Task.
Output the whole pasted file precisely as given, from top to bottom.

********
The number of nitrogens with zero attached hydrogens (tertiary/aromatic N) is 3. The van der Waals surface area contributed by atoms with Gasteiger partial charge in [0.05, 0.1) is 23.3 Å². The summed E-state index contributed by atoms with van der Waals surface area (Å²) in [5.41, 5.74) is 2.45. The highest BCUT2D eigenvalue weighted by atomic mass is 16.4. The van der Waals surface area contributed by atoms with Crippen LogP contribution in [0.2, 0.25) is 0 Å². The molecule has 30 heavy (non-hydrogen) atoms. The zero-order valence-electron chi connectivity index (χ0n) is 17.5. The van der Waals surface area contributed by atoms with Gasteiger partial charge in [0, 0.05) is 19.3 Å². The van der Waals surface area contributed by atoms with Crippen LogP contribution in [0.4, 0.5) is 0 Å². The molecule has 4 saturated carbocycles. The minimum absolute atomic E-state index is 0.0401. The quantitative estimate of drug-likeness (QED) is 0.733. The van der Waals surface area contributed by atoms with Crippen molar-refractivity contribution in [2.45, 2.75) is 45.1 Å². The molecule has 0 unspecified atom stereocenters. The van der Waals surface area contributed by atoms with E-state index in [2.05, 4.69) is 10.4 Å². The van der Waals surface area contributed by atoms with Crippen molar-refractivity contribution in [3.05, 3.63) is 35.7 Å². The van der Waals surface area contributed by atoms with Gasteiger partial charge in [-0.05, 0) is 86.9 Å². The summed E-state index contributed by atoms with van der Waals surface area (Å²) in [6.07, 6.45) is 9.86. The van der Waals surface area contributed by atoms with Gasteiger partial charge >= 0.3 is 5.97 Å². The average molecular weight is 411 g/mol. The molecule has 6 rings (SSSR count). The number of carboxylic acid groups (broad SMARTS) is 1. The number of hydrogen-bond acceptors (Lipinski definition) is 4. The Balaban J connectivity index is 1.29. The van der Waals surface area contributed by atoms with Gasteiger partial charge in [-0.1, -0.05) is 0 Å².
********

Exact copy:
The number of nitrogens with zero attached hydrogens (tertiary/aromatic N) is 3. The van der Waals surface area contributed by atoms with Gasteiger partial charge in [0.05, 0.1) is 23.3 Å². The summed E-state index contributed by atoms with van der Waals surface area (Å²) in [5.41, 5.74) is 2.45. The highest BCUT2D eigenvalue weighted by atomic mass is 16.4. The van der Waals surface area contributed by atoms with Crippen LogP contribution in [0.2, 0.25) is 0 Å². The molecule has 30 heavy (non-hydrogen) atoms. The zero-order valence-electron chi connectivity index (χ0n) is 17.5. The van der Waals surface area contributed by atoms with Gasteiger partial charge in [0, 0.05) is 19.3 Å². The van der Waals surface area contributed by atoms with Crippen LogP contribution in [0.4, 0.5) is 0 Å². The molecule has 4 saturated carbocycles. The minimum absolute atomic E-state index is 0.0401. The quantitative estimate of drug-likeness (QED) is 0.733. The van der Waals surface area contributed by atoms with Crippen molar-refractivity contribution in [2.45, 2.75) is 45.1 Å². The molecule has 0 unspecified atom stereocenters. The van der Waals surface area contributed by atoms with E-state index in [2.05, 4.69) is 10.4 Å². The van der Waals surface area contributed by atoms with Crippen molar-refractivity contribution in [3.05, 3.63) is 35.7 Å². The van der Waals surface area contributed by atoms with Gasteiger partial charge in [-0.05, 0) is 86.9 Å². The summed E-state index contributed by atoms with van der Waals surface area (Å²) in [6.07, 6.45) is 9.86. The van der Waals surface area contributed by atoms with Gasteiger partial charge >= 0.3 is 5.97 Å². The average molecular weight is 411 g/mol. The molecule has 6 rings (SSSR count). The number of carboxylic acid groups (broad SMARTS) is 1. The number of hydrogen-bond acceptors (Lipinski definition) is 4. The Balaban J connectivity index is 1.29. The van der Waals surface area contributed by atoms with Gasteiger partial charge in [-0.1, -0.05) is 0 Å².